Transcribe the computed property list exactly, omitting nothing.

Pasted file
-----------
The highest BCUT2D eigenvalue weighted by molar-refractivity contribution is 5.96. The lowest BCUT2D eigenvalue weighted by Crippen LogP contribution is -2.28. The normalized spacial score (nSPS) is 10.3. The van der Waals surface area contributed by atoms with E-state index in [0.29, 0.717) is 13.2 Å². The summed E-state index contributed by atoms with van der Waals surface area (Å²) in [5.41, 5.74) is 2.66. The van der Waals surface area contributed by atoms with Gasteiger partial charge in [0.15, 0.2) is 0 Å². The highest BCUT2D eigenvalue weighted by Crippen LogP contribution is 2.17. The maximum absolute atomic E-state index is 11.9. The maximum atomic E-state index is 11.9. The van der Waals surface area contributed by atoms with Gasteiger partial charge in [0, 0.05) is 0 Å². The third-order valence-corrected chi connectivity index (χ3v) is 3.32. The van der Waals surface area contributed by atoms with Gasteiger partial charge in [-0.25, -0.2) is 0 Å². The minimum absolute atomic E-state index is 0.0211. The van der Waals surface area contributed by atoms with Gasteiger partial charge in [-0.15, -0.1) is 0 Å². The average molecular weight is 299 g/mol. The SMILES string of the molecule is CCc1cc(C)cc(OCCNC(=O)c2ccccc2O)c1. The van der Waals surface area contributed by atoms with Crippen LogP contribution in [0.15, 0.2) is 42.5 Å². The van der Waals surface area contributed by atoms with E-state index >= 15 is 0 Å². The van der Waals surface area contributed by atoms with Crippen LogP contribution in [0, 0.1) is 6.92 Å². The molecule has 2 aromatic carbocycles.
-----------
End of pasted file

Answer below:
The highest BCUT2D eigenvalue weighted by molar-refractivity contribution is 5.96. The lowest BCUT2D eigenvalue weighted by Crippen LogP contribution is -2.28. The normalized spacial score (nSPS) is 10.3. The van der Waals surface area contributed by atoms with E-state index in [0.29, 0.717) is 13.2 Å². The summed E-state index contributed by atoms with van der Waals surface area (Å²) in [5.41, 5.74) is 2.66. The van der Waals surface area contributed by atoms with Gasteiger partial charge in [0.15, 0.2) is 0 Å². The highest BCUT2D eigenvalue weighted by Crippen LogP contribution is 2.17. The maximum absolute atomic E-state index is 11.9. The maximum atomic E-state index is 11.9. The van der Waals surface area contributed by atoms with Gasteiger partial charge in [0, 0.05) is 0 Å². The third-order valence-corrected chi connectivity index (χ3v) is 3.32. The van der Waals surface area contributed by atoms with Gasteiger partial charge in [-0.25, -0.2) is 0 Å². The minimum absolute atomic E-state index is 0.0211. The van der Waals surface area contributed by atoms with Gasteiger partial charge in [-0.15, -0.1) is 0 Å². The average molecular weight is 299 g/mol. The SMILES string of the molecule is CCc1cc(C)cc(OCCNC(=O)c2ccccc2O)c1. The van der Waals surface area contributed by atoms with Crippen LogP contribution in [0.15, 0.2) is 42.5 Å². The van der Waals surface area contributed by atoms with E-state index >= 15 is 0 Å². The van der Waals surface area contributed by atoms with Crippen LogP contribution in [0, 0.1) is 6.92 Å². The molecule has 2 aromatic carbocycles.